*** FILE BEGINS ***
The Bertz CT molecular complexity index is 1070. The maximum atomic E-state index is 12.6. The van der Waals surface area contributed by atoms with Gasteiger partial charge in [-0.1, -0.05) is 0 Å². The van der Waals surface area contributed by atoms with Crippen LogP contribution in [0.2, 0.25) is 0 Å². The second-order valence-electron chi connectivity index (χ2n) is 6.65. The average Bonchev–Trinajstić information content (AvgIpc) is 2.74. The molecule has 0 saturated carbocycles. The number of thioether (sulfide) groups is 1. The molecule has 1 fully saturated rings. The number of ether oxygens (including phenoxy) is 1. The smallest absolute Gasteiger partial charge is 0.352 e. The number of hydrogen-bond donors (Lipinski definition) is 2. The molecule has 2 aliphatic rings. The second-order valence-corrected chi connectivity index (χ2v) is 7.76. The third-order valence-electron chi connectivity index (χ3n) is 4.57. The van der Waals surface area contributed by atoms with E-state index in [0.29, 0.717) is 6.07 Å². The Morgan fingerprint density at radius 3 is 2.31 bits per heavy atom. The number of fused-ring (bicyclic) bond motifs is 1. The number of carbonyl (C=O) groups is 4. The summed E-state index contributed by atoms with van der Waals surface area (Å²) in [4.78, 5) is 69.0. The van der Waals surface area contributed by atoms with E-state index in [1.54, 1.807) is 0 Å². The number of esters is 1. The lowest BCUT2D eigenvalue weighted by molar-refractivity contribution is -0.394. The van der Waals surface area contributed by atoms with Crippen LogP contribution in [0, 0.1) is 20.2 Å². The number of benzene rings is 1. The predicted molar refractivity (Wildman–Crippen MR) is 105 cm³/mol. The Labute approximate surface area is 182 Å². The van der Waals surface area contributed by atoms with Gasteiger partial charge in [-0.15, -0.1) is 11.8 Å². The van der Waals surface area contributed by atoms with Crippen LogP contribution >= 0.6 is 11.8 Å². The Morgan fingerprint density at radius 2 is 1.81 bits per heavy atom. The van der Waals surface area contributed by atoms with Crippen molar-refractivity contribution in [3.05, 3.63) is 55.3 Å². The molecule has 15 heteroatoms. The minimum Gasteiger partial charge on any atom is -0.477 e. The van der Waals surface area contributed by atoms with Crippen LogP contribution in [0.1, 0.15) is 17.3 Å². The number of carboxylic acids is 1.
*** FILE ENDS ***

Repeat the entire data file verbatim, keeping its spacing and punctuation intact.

The Bertz CT molecular complexity index is 1070. The maximum atomic E-state index is 12.6. The van der Waals surface area contributed by atoms with Gasteiger partial charge in [-0.1, -0.05) is 0 Å². The van der Waals surface area contributed by atoms with Crippen LogP contribution in [0.2, 0.25) is 0 Å². The second-order valence-electron chi connectivity index (χ2n) is 6.65. The average Bonchev–Trinajstić information content (AvgIpc) is 2.74. The molecule has 0 saturated carbocycles. The number of thioether (sulfide) groups is 1. The molecule has 1 fully saturated rings. The number of ether oxygens (including phenoxy) is 1. The smallest absolute Gasteiger partial charge is 0.352 e. The number of hydrogen-bond donors (Lipinski definition) is 2. The molecule has 2 aliphatic rings. The second-order valence-corrected chi connectivity index (χ2v) is 7.76. The third-order valence-electron chi connectivity index (χ3n) is 4.57. The van der Waals surface area contributed by atoms with E-state index in [0.29, 0.717) is 6.07 Å². The Morgan fingerprint density at radius 3 is 2.31 bits per heavy atom. The number of fused-ring (bicyclic) bond motifs is 1. The number of carbonyl (C=O) groups is 4. The summed E-state index contributed by atoms with van der Waals surface area (Å²) in [4.78, 5) is 69.0. The van der Waals surface area contributed by atoms with E-state index in [1.54, 1.807) is 0 Å². The number of esters is 1. The lowest BCUT2D eigenvalue weighted by molar-refractivity contribution is -0.394. The van der Waals surface area contributed by atoms with Crippen LogP contribution in [0, 0.1) is 20.2 Å². The number of benzene rings is 1. The predicted molar refractivity (Wildman–Crippen MR) is 105 cm³/mol. The Labute approximate surface area is 182 Å². The van der Waals surface area contributed by atoms with Gasteiger partial charge in [-0.15, -0.1) is 11.8 Å². The van der Waals surface area contributed by atoms with Crippen LogP contribution >= 0.6 is 11.8 Å². The Morgan fingerprint density at radius 2 is 1.81 bits per heavy atom. The van der Waals surface area contributed by atoms with Crippen molar-refractivity contribution in [3.05, 3.63) is 55.3 Å². The molecule has 15 heteroatoms. The minimum Gasteiger partial charge on any atom is -0.477 e. The van der Waals surface area contributed by atoms with Crippen LogP contribution in [0.1, 0.15) is 17.3 Å². The number of carboxylic acids is 1.